“I would make an active choice to be like, ‘Okay, I always sing harmony, so on a couple of these songs I want Conor to sing harmony,’” Bridgers continues.
“It made me a better singer to have to do that,” Oberst adds. “It was cool to stretch myself a bit. It’s definitely not my strong suit, but Phoebe’s really fucking great at it. So to have a vocal coach like her being there being like, ‘No, you can do it. Try harder…’”
“That’s what I tell him every time he’s done with his vocal take, actually,” jokes Bridgers. “‘Try harder.’”
Better Oblivion Community Center is the result of several years of on-and-off informal songwriting sessions between Oberst and Bridgers, who first met in Los Angeles in the summer of 2016.
Bridgers, a decade and a half younger than Oberst, grew up adoring Bright Eyes albums like Cassadaga and I’m Wide Awake, It’s Morning, but Oberst had never heard Bridgers’ music before hearing her perform live when the two shared a bill at L.A.’s Bootleg Theater.
“I definitely remember that very first moment of hearing her sing,” he says. “It was just one of those voices that sounds completely unique — but also sounds like, ‘There’s that friend I should have had my whole life.’”
After meeting, Bridgers and Oberst began informally writing songs together in Los Angeles over the period of a few years, beginning in the spring of 2017, before Bridgers had ever even released an album herself. The first song they wrote together, “I Didn’t Know What I Was In For,” which opens the new record, was a commentary on white guilt and self-congratulatory activism in the age of social media. “It was a really long, ranty conversation that turned into music,” says Bridgers. “We’re all guilty of slacktivism, or of feeling like a savior for taking two seconds of your day to think about someone else. We didn’t want it to seem like we were just talking shit, so we made sure to include lines that were self-referential. We’re all guilty of it.”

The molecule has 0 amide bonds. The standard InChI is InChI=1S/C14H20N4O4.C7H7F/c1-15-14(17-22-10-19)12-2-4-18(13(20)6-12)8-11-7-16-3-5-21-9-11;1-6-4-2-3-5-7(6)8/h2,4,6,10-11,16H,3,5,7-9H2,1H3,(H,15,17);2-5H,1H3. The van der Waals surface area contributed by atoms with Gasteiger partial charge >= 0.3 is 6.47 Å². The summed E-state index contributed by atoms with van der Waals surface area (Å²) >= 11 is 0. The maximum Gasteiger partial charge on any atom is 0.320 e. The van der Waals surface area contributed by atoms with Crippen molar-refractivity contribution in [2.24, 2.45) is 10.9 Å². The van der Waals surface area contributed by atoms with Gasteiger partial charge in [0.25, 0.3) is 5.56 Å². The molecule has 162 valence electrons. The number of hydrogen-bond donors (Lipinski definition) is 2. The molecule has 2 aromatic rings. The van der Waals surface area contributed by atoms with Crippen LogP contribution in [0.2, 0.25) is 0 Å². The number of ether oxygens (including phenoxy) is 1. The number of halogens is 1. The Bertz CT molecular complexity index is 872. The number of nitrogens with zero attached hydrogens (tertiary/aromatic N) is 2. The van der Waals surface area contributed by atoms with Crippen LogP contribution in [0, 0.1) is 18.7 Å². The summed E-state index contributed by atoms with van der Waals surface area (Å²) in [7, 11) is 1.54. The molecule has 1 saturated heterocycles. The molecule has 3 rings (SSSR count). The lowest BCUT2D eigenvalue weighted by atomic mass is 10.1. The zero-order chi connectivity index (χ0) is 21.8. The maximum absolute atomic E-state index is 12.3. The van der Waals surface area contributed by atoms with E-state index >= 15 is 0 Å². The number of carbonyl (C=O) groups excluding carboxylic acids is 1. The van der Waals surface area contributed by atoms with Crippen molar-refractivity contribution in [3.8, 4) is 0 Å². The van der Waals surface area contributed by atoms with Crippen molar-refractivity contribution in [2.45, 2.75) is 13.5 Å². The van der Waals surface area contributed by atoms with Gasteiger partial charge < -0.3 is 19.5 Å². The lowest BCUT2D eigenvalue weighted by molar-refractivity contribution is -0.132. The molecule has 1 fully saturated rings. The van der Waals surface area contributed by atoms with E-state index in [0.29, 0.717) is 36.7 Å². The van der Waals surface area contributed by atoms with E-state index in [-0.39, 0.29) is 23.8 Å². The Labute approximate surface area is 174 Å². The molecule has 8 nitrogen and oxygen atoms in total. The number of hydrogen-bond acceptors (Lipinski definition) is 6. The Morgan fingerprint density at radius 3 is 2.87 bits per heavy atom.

The rest of the album came about as “kind of an accident,” according to Bridgers. After releasing Stranger In the Alps, Bridgers was initially hesitant about following her debut with not one but two consecutive collaborative side-projects, both recorded this past June.
“I was a little self-conscious about it, but then I just thought, ‘Fuck it. This is what’s happening right now,’” she says. “Same thing with Boygenius. I’ve done a pretty good job of letting the part of my brain win that says I should just go with whatever’s happening, so that you still enjoy your fucking job and it’s not a weird math problem you have to solve.”
As for Oberst, the Omaha singer-songwriter had just recently released his solo album Salutations, and was spending a lot of time in Los Angeles “hanging out with Phoebe and her friends.”
“I was at a weird point in my life where I wasn’t sure exactly what I wanted to do next, musically, and was essentially just bumming around L.A.,” says Oberst, 38. “It felt good to be around people who were not jaded, where the idea of a nice afternoon is just hanging around with your friends and passing a guitar around. I’ve had that at different points in my life, but it had been a long time since I’ve felt that sense of, ‘Wow, I really like music still, and everything doesn’t have to be a super-solitary, painful exercise.’ The whole experience was just what the doctor ordered for me to get excited about music again.”